“It later came out that security police visited the record company, leant on them and basically said, ‘kill this thing’. They were asked not to push this music any more. The record companies generally made their money by importing ready made hit albums from overseas. They certainly weren’t going to make a stance on local music and freedom of expression. Looking back it seems naive to think we could have even made it commercially in South Africa.”
Disappointed by the album’s reception, riven by divisions, broke and exhausted by three years of harassment, the group ground to a halt. Gary Khoza joined 80s activist outfit Malopoets whilst his brother formed South Africa’s best known reggae band of the time, Dread Warriors. Meanwhile Ivan built a studio and recorded other SA punk bands before emigrating to the States in the mid 80s for a new career as an architect.
Defeated by the apartheid system, for years National Wake remained a dimly-remembered footnote in the history of South African rock. But those who actually saw them never forgot their energy, idealism or what they represented. As is so often the way, the internet fuelled a renewed interest in the band and then in the middle of last decade Kadey was asked whether he’d be interested in getting involved in a re-issue of the album.
“I thought that was a good idea but then there was so much other stuff that we recorded that never saw the light of day that could be included in the package. So I started transferring all this stuff to digital and listening to it and after I worked though everything I just thought ‘this is amazing’. I had hardly given any sort of attention or thought to National Wake’s music for over 20 years.”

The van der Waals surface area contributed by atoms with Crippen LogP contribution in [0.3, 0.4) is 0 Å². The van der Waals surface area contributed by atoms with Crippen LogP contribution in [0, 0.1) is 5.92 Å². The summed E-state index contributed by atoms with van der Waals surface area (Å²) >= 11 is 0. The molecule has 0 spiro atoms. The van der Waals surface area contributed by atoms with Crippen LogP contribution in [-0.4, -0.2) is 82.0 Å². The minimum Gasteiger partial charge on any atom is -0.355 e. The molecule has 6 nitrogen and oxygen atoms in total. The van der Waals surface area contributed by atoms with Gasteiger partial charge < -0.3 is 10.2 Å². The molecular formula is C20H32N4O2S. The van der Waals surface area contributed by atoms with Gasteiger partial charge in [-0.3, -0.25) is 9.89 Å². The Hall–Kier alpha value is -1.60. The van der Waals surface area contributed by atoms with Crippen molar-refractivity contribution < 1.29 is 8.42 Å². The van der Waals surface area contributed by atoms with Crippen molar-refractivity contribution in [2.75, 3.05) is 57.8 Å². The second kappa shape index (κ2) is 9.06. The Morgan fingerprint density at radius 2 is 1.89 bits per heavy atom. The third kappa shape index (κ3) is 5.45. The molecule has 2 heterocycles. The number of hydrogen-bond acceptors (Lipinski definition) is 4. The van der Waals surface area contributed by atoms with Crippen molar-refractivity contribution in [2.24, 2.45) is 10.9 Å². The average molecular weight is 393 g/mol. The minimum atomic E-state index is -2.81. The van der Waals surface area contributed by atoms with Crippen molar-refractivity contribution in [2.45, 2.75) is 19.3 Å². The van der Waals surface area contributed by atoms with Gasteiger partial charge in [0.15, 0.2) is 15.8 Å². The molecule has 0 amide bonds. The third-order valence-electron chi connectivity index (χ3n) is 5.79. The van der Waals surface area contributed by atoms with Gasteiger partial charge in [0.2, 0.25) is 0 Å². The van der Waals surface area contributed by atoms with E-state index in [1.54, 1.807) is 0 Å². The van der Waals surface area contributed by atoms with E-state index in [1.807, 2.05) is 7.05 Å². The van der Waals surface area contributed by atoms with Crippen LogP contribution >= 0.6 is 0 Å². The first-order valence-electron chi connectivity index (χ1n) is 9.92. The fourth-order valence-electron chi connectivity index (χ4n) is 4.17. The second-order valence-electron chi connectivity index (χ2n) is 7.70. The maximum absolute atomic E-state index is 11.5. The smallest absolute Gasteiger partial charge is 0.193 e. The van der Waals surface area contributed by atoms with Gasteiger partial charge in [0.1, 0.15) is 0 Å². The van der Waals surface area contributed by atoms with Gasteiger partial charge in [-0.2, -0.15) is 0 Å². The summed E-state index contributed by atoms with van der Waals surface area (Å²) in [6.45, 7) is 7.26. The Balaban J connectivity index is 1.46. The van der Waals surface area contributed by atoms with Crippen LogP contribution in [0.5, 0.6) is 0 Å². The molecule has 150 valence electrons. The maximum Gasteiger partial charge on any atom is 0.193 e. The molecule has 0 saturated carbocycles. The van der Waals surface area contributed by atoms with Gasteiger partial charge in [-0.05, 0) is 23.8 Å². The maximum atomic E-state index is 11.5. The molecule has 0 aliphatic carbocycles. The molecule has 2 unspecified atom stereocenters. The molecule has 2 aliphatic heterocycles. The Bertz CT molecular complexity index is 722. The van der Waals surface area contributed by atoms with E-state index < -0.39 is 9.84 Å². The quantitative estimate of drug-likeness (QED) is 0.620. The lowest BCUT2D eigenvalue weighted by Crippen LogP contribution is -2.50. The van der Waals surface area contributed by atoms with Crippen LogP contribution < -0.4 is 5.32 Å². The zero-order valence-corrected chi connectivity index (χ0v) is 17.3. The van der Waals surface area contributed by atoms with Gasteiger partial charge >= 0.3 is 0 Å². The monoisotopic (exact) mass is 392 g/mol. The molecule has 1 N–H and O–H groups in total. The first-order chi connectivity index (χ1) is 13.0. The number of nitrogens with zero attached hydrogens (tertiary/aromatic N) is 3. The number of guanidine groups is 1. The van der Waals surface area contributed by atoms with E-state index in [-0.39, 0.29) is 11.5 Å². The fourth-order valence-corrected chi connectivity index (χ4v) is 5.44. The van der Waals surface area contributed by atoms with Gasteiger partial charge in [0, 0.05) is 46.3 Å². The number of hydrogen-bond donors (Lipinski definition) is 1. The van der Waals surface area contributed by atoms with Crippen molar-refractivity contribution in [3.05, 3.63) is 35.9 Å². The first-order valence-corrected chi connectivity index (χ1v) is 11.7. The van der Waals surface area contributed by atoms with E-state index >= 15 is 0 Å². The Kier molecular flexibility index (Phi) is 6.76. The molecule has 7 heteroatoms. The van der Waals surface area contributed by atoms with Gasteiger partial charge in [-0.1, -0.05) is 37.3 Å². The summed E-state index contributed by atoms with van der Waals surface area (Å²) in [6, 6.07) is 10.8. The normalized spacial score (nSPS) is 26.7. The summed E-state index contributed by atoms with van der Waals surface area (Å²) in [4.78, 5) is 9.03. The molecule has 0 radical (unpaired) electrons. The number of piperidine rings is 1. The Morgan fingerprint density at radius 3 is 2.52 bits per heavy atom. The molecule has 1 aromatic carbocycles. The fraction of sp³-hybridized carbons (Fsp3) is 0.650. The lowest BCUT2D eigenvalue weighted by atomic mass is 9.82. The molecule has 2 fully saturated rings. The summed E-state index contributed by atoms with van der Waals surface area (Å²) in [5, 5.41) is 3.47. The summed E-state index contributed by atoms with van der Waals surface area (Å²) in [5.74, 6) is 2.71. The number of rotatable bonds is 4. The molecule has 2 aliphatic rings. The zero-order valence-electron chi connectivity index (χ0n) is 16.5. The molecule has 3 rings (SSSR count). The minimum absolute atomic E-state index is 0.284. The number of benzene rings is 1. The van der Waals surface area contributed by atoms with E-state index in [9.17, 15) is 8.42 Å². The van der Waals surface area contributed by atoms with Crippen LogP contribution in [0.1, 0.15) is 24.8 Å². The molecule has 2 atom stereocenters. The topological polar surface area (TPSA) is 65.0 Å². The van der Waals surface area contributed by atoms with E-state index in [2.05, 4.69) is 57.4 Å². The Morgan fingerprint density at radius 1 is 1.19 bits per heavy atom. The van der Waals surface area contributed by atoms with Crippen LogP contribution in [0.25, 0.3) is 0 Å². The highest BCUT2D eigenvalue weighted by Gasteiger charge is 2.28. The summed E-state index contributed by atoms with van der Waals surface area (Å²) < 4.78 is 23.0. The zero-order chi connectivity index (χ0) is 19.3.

For Kadey, National Wake’s career encapsulated South Africa during those three short years. “Those early songs are naively optimistic and in a way it reflects the feeling in the country at the time. In 1979 when PW Botha came into the presidency believe it or not he was a breath of fresh air from what had been there before. He made some astounding statements saying what they would do in terms of liberalising the country.
“Then I later found out that the generals pulled him over the coals and read him the riot act and he gave a speech known as the ‘Rubicon’ speech where he just stood there, wagged his finger at the crowd and said ‘we will not change’. And then the real dark days began.”
Back in the 21st Century the re-issue and Keith Jones and Deon Maas’ acclaimed Punk In Africa documentary has meant National Wake’s music is being heard for the first time and, in many cases, rediscovered. “One of the best things about all this is the number of people who have come out and said how inspiring they found the band when we were together. There are a number of groups who have said that they see themselves as growing out of that National Wake spirit and that has been amazing.”
“It totally blows my mind because at the time these things just weren’t said. We didn’t know how people felt. And that has been the most amazing part of this whole process – understanding that we didn’t just disappear and have no effect. In some small way we did actually change things.”
National Wake – Walk In Africa 1979-81, is out on October 8th on Light In The Attic recordings.